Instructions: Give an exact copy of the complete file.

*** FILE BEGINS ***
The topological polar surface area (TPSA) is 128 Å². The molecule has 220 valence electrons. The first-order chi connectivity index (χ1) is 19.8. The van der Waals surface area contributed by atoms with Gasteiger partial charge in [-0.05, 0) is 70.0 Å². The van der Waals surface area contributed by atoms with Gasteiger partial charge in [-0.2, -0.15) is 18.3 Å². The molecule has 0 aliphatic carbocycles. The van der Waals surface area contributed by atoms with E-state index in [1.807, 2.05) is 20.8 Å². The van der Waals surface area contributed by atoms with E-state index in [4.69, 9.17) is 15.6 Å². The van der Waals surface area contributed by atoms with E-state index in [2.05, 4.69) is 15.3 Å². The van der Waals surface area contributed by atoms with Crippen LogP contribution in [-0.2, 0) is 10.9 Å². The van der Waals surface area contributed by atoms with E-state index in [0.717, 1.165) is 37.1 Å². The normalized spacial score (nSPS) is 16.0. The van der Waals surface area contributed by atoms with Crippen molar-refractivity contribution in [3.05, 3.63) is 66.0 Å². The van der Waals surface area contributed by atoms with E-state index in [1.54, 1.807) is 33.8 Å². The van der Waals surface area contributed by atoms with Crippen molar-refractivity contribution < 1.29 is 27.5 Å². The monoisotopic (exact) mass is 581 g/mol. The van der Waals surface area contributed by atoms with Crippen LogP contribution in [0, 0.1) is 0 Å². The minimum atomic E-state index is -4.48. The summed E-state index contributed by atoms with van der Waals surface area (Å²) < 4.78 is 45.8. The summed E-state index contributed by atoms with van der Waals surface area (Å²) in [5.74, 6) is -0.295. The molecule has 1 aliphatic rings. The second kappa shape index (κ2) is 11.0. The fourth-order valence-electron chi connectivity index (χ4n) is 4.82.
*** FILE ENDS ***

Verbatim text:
The topological polar surface area (TPSA) is 128 Å². The molecule has 220 valence electrons. The first-order chi connectivity index (χ1) is 19.8. The van der Waals surface area contributed by atoms with Gasteiger partial charge in [-0.05, 0) is 70.0 Å². The van der Waals surface area contributed by atoms with Gasteiger partial charge in [-0.2, -0.15) is 18.3 Å². The molecule has 0 aliphatic carbocycles. The van der Waals surface area contributed by atoms with E-state index in [1.807, 2.05) is 20.8 Å². The van der Waals surface area contributed by atoms with E-state index in [4.69, 9.17) is 15.6 Å². The van der Waals surface area contributed by atoms with E-state index in [2.05, 4.69) is 15.3 Å². The van der Waals surface area contributed by atoms with Crippen LogP contribution in [-0.2, 0) is 10.9 Å². The van der Waals surface area contributed by atoms with E-state index in [0.717, 1.165) is 37.1 Å². The normalized spacial score (nSPS) is 16.0. The van der Waals surface area contributed by atoms with Crippen molar-refractivity contribution in [3.05, 3.63) is 66.0 Å². The van der Waals surface area contributed by atoms with E-state index in [1.54, 1.807) is 33.8 Å². The van der Waals surface area contributed by atoms with Crippen molar-refractivity contribution < 1.29 is 27.5 Å². The monoisotopic (exact) mass is 581 g/mol. The van der Waals surface area contributed by atoms with Crippen LogP contribution in [0, 0.1) is 0 Å². The minimum atomic E-state index is -4.48. The summed E-state index contributed by atoms with van der Waals surface area (Å²) < 4.78 is 45.8. The summed E-state index contributed by atoms with van der Waals surface area (Å²) in [5.74, 6) is -0.295. The molecule has 1 aliphatic rings. The second kappa shape index (κ2) is 11.0. The fourth-order valence-electron chi connectivity index (χ4n) is 4.82.